It’s going to get hotter.
Global warming is fact now. It has a domino effect on water supply, new waves of insects, and the length of growing seasons which will change wine regions and viticulture. What can we do about it?
February 2, 2007
In addition, the global winegrowing regions’ already over-allocated water supply systems will be extremely taxed. Also, because of planetary warming, we’re going to see a heavy increase in the number of insects and also the introduction of species that we’ve never seen before. This, in turn, will result in plant resistance in the varieties on which those insects feed. As a consequence, different cultivars or grapevine varieties will have to be developed.
Those dramatic and dire predictions were put forth recently by a trio of scientists at the Unified Wine & Grape Symposium in Sacramento. The University professors presented their case on the controversial subject of climate change as it pertains to the wine industry.
Dr. Greg Jones, a climatologist at Southern Oregon University, further predicted that we’re going to experience warmer and longer growing seasons, longer dormant periods and altered ripening profiles.
Jones and other climatologists have been weighing in quite heavily and vociferously on what warmer temperatures will bring. But others, such as entomologists and environmental scientists are now beginning to introduce their notions concerning the collateral issues of how insects and water will affect wine grape growing in the future.
“Insects don’t have the ability to control their temperature. As it warms up, we’re going to see an incredible increase in the number of insects,” predicted John Trumble, an entomologist at the University of California, Riverside. Trumble was speaking to a group of about 250 wine industry types in the California capital.
“This is going to be very exciting,” he concluded, with only a touch of irony. “If we get more monsoonal rains coming up from Baja, we’re going to see a dramatic increase in species of insects in California that we’ve never seen before.”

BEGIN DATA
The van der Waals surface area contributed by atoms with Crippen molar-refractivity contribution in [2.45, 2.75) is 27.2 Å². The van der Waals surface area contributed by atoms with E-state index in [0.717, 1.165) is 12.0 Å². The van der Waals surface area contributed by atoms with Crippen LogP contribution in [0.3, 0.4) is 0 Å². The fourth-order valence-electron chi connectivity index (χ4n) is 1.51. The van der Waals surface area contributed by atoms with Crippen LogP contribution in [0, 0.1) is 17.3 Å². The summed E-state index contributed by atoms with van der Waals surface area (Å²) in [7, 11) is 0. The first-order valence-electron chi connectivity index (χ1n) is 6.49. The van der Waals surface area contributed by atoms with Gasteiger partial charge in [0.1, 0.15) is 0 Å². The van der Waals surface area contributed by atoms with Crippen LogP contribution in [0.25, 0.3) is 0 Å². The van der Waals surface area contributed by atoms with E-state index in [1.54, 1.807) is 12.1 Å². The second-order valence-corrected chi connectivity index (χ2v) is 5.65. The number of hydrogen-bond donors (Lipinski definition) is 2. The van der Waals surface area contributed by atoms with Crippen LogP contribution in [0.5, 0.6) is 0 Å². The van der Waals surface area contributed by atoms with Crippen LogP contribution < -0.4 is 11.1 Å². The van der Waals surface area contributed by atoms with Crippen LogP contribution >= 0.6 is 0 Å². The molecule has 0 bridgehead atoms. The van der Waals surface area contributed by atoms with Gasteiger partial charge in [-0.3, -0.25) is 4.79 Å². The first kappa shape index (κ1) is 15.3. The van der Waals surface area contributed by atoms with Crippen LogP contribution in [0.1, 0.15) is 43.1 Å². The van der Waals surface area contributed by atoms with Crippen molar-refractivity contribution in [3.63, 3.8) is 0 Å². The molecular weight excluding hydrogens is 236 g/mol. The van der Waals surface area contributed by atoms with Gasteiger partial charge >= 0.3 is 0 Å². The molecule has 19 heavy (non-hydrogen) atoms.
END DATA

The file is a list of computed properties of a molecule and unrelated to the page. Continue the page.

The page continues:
Trumble went on to say that, as periods of weather become warmer, the effect will be to impede the diapauses or hibernation cycle of those insects, and subsequently, they’ll live longer. The astonishing result will be the introduction of new grape vine varieties.
Robert Wilkinson, an environmental scientist at the University of California, Santa Barbara, warned that climate change will bring shortages of water.
“We’re already figuring out how to work with less,” he said as he cited the fact that much of the country’s water supply in wine growing regions comes from snow pack. Alas, he cautioned, “We’re going to get more rain – and less snow.”
He concluded that water systems throughout the winegrowing world will “have scarcity and stress. Managing groundwater will have to get better; recycling will have to increase.”
Greg Jones has an answer for the naysayers, who, interestingly, continue to pooh-pooh the ever-mounting evidence.
- The year 2005 was the warmest recorded year in the U.S. in the 150 years that such records have been maintained.
- Each of the last nine years has been among the 25 warmest on record here.
- Globally, each of the last 15 years has been in the top 25 hottest years on record.
“As a climatologist, 15 years ago I was on the fence,” he admitted, referring to climate change. “Today, I’m no longer on the fence. Climate in the future will be different than it is today. That’s clear.”
Jones has studied viticulture climate data from 1948 to 2004 and found an increase in average growing-season temperatures worldwide of 2.3 degrees. He suggested that, “It is very hard for humans to conceive how climate was in the past.
“You say 2006 was the coldest growing season? (So) maybe we need to get to a crisis in order to do something about it. … We need to go there, but we need to get beyond economic and political issues. … The question is how we can adapt and mitigate (climate change). We have to be aware of adapting, before we adapt at all.”
Need we say more.
~ Alan Goldfarb, Regional Correspondent
To comment on Alan’s writings and thoughts, contact him at email@example.com
Illustrations courtesy of: White, M.A., Diffenbaugh, N.S., Jones, G.V., Pal, J.S., and F. Giorgi (2006). "Extreme heat reduces and shifts United States premium wine production in the 21st century". Proceedings of the National Academy of Sciences, 103(30):11217*11222